It is worth focusing on the US because it may have lessons for the UK. Anne Case and Angus Deaton of Princeton University recently updated their 2015 report showing that there has been a big rise in mortality rates among non-Hispanic whites; a rise that that was not seen in Hispanics or African Americans. The causes: poisonings from drugs and alcohol – in part, caused by medical care, because of over-prescription of opioids; suicides; and chronic liver disease, which is commonly alcohol-related. This adds to the toll of violent deaths. Medical care will not address the underlying social angst that gives rise to these causes of death.

Two important features of this US mortality in non-Hispanic whites have lessons for the UK. First, the fewer the years of education, the steeper the mortality increase, thus contributing to increase in health inequalities.

Second, Shannon Monnat of Penn State University looked at the geographic distribution of deaths from drugs, alcohol and suicide, and found that the greater the economic distress of an area, the higher the mortality rate. Monnat found, in the industrial midwest particularly, the higher the rate of these deaths the greater the 2016 vote for Trump, compared with Romney four years earlier. Trump didn’t cause these deaths, but these deaths may have caused Trump. More precisely, economic distress led both to death by drugs, alcohol and suicide and a greater likelihood of voting Trump.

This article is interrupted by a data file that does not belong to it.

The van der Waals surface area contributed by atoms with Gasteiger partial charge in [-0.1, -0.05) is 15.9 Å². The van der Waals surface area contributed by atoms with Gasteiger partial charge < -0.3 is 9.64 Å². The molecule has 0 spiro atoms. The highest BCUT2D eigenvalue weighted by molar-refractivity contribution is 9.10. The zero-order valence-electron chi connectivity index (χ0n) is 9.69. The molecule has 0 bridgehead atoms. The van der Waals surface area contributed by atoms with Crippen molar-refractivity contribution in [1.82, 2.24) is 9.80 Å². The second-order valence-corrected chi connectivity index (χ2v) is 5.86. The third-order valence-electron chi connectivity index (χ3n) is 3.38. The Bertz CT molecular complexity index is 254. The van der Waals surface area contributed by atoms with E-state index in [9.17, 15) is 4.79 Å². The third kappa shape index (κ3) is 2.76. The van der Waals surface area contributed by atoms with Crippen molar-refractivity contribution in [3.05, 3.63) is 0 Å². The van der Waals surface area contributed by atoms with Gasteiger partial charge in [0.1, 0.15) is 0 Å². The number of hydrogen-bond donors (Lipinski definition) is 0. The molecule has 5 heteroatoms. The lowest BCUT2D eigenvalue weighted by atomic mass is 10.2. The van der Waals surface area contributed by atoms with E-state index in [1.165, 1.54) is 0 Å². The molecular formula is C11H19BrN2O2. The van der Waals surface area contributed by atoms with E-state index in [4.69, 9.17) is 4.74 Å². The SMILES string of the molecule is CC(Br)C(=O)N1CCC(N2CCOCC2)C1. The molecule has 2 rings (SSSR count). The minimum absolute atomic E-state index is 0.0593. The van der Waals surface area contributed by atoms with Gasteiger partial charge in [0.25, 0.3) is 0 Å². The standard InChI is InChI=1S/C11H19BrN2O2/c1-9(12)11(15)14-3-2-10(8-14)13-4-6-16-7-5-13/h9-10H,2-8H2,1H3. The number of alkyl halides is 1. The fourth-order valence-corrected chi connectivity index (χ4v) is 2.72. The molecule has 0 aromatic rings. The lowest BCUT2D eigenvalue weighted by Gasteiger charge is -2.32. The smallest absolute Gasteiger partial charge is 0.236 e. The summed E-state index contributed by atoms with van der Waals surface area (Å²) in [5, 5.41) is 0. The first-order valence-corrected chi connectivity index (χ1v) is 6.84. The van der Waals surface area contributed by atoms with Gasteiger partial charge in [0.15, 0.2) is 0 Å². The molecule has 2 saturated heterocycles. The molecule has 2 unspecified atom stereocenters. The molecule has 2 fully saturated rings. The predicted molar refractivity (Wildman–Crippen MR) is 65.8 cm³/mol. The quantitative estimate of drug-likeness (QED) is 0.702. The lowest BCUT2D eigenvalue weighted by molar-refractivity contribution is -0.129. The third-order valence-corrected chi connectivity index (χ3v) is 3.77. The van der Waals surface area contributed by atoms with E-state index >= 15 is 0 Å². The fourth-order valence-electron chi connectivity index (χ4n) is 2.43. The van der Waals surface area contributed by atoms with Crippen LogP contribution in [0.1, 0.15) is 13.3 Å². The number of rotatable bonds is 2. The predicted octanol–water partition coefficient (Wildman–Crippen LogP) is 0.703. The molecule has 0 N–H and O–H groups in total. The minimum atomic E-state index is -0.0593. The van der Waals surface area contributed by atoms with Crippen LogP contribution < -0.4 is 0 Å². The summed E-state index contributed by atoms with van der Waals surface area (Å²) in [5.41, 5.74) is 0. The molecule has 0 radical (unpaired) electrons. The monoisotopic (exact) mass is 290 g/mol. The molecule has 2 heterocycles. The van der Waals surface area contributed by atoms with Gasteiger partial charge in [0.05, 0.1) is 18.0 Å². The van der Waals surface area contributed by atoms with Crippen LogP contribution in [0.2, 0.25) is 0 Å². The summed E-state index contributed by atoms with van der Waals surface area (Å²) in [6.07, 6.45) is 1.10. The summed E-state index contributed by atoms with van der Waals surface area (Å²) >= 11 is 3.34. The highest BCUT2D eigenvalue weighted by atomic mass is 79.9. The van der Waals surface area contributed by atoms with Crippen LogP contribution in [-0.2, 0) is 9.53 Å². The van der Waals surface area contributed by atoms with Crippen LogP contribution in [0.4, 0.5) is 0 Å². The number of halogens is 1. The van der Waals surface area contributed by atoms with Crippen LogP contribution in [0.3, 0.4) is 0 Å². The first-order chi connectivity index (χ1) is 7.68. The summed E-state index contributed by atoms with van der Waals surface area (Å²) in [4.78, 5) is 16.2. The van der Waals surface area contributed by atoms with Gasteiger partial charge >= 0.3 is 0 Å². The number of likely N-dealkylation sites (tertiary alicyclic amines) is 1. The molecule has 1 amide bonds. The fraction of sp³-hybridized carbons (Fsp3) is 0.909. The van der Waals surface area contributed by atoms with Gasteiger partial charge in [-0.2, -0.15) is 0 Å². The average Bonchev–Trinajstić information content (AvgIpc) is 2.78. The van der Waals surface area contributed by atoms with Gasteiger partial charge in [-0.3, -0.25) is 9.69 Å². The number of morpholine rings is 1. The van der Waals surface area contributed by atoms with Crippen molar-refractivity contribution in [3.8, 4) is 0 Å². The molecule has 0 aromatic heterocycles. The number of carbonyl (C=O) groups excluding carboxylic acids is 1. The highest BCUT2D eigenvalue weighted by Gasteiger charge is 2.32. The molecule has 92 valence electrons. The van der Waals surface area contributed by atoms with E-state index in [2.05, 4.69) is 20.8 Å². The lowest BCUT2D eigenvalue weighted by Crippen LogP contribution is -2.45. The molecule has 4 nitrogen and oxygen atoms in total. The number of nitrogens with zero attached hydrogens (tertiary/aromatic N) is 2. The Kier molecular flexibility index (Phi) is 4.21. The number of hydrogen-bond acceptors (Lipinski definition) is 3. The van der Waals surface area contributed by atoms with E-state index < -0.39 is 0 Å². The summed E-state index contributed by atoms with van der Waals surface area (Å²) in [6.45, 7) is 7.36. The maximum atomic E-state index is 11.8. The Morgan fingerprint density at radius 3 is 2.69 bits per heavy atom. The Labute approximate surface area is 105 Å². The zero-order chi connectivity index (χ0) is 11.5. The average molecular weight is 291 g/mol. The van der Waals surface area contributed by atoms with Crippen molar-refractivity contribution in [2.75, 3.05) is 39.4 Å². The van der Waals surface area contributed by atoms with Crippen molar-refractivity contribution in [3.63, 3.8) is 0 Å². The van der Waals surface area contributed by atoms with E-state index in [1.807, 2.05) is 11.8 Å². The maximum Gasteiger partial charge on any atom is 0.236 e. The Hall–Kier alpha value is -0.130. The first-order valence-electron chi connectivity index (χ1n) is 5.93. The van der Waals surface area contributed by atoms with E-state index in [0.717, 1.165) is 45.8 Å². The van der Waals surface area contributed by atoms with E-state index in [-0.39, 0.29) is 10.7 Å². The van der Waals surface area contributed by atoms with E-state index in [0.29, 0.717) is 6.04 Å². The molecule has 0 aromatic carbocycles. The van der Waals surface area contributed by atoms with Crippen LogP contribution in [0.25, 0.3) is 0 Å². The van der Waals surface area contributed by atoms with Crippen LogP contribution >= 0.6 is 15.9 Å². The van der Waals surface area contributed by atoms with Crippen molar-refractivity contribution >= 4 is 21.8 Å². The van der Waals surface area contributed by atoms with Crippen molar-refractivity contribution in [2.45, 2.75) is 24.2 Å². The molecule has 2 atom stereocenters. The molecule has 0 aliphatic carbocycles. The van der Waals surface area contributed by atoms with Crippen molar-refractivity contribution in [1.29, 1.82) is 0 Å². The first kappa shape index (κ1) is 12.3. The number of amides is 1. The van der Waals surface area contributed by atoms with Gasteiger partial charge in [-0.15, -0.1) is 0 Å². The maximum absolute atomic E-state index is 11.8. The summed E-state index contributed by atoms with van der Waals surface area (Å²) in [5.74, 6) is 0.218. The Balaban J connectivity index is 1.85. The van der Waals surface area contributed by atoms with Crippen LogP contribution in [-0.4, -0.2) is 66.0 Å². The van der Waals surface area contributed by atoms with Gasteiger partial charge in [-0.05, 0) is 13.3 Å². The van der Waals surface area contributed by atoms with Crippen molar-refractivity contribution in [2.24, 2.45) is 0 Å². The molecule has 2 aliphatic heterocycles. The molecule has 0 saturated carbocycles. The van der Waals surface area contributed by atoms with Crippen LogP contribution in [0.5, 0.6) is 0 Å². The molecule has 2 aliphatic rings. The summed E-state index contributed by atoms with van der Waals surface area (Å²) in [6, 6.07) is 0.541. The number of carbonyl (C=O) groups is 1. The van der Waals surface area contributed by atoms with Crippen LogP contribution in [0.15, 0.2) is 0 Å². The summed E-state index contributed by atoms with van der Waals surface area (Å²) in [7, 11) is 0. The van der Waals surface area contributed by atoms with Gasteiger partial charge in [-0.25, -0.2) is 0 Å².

In the UK we do not have the same appalling toll of drug and alcohol deaths, but we do see higher mortality in areas of economic distress. People in those areas were more likely to vote Brexit – perhaps prompted by the same dissatisfactions that led to the Trump vote in the US.

There is, though, much that can and is being done at local level. In London, for example, there has been a sharp reduction in inequalities between children from poor families and the average in early child development and educational performance.

Coventry has become a “Marmot city”. It has taken the recommendations from my 2010 health inequalities review, Fair Society, Healthy Lives, and is implementing the recommendations.

Elsewhere, in addition to dedicated doctors and nurses, occupational therapists are supporting older people to remain independent at home. In the West Midlands and Merseyside, fire services are, as they put it, improving lives to save lives; they use their time and community commitment to get young people active, look after their homes, support older people and engage with improving people’s social lives.